Recently, I heard about an opportunity to visit a place I had been past a number of times, but never entered — the cemetery of the Village of New Utrecht on 16th Avenue between 84th and 85th Streets in what is presently Bensonhurst.
Ancient New Utrecht, Brooklyn, now co-terminous with Kings County, was once just one, albeit the most important, of six towns that made up Kings County, delineated by British rulers in 1683. “KIngs” refers to the Restoration British monarch at the time, King Charles II.
The history of Brooklyn’s towns is complicated… but the $2 history is: The county’s original towns were Brooklyn (today’s downtown and stretching east and south as far as Bedford-Stuyvesant and Sunset Park), Bushwick, Flatbush, Flatlands, Gravesend and New Utrecht (New Lots was carved out of Flatbush later), and after a series of secessions and reorganizations, Brooklyn, by then a city, managed to annex all other towns and cities in Kings County in 1896 — only to consolidate with Greater NYC in 1898.
In the Dutch colonial era (1626-1664) New Utrecht (pronounced YOU-trekt) was settled by Dutch West India Company director Cornelius Van Werckhoven; after he died unexpectedly, his successor, Jacques Cortelyou, bestowed the name Nieuw Utrecht, after Van Werckhoven’s home, Utrecht, Netherlands. The original town boundaries encompassed today’s Bay Ridge, Borough Park, and Bensonhurst.
Bensonhurst, by the way, and Benson Avenue, are named for the Benson family, which included the first attorney general of New York State, Egbert Benson (1746-1833) who was also a US Representative. He was also a historian and author, publishing A Memoir on Dutch Names of Places. Though the Bensons owned property in New Utrecht in the colonial era, Egbert’s grave is in historic Prospect Cemetery in Jamaica, Queens.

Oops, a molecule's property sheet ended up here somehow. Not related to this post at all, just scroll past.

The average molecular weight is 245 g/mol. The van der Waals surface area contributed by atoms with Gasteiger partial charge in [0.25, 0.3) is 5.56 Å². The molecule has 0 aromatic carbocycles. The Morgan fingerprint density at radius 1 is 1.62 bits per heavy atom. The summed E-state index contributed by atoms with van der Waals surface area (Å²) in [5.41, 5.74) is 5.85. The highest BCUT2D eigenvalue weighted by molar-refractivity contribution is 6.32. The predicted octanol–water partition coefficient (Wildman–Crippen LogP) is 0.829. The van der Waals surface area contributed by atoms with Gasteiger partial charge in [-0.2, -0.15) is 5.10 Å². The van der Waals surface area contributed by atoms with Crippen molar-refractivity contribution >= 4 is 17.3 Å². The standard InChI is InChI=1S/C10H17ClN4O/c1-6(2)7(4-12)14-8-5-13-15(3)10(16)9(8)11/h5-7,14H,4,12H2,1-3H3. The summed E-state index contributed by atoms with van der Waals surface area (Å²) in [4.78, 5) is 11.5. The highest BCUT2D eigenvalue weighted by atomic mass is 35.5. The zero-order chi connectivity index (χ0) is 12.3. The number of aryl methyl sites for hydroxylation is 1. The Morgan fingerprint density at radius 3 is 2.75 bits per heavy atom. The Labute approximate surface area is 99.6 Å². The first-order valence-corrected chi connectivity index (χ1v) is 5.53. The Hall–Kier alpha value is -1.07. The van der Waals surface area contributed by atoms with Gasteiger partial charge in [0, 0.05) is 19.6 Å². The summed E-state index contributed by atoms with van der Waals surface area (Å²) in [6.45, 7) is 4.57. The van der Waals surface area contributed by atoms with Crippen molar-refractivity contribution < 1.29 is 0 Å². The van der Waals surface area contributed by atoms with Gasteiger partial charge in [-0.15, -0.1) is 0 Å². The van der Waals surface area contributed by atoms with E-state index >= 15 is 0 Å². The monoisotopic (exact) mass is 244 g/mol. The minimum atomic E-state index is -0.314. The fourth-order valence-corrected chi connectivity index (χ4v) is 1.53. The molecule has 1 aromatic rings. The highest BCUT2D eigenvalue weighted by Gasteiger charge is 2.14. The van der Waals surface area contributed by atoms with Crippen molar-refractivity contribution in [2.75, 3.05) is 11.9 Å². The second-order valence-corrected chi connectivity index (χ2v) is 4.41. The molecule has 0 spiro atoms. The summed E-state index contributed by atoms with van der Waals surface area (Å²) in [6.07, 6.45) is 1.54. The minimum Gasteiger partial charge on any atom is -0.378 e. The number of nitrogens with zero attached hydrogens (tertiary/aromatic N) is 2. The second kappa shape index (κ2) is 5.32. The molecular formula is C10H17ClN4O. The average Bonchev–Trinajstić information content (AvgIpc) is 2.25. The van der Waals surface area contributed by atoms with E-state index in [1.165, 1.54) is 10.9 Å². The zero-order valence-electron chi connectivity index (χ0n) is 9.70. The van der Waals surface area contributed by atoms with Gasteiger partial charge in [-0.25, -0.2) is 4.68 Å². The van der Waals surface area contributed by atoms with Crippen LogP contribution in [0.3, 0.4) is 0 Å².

Inside New Utrecht Cemetery you will find gravestones nearly all of whose inscriptions face east, away from whatever purchase you can get on them with a camera. Ignored for the most part by Bensonhursters, this is one of the oldest remnants of European civilization in Brooklyn as it’s a burying site established in 1654 — even before the Reformed Church congregation arose in 1677 and took over the grounds.
It includes the family plots of the earliest New Utrecht families, including the Van Brunts, Cortelyous, Cowenhovens, Cropseys, and Bennetts; a communal, unmarked grave of American Revolutionary War soldiers; and an area near the intersection of today’s 16th Avenue and 84th Street where church members of African descent (both slave and free) were buried. Approximately 1,300 people have been interred in the cemetery during the past three centuries. [LPC report]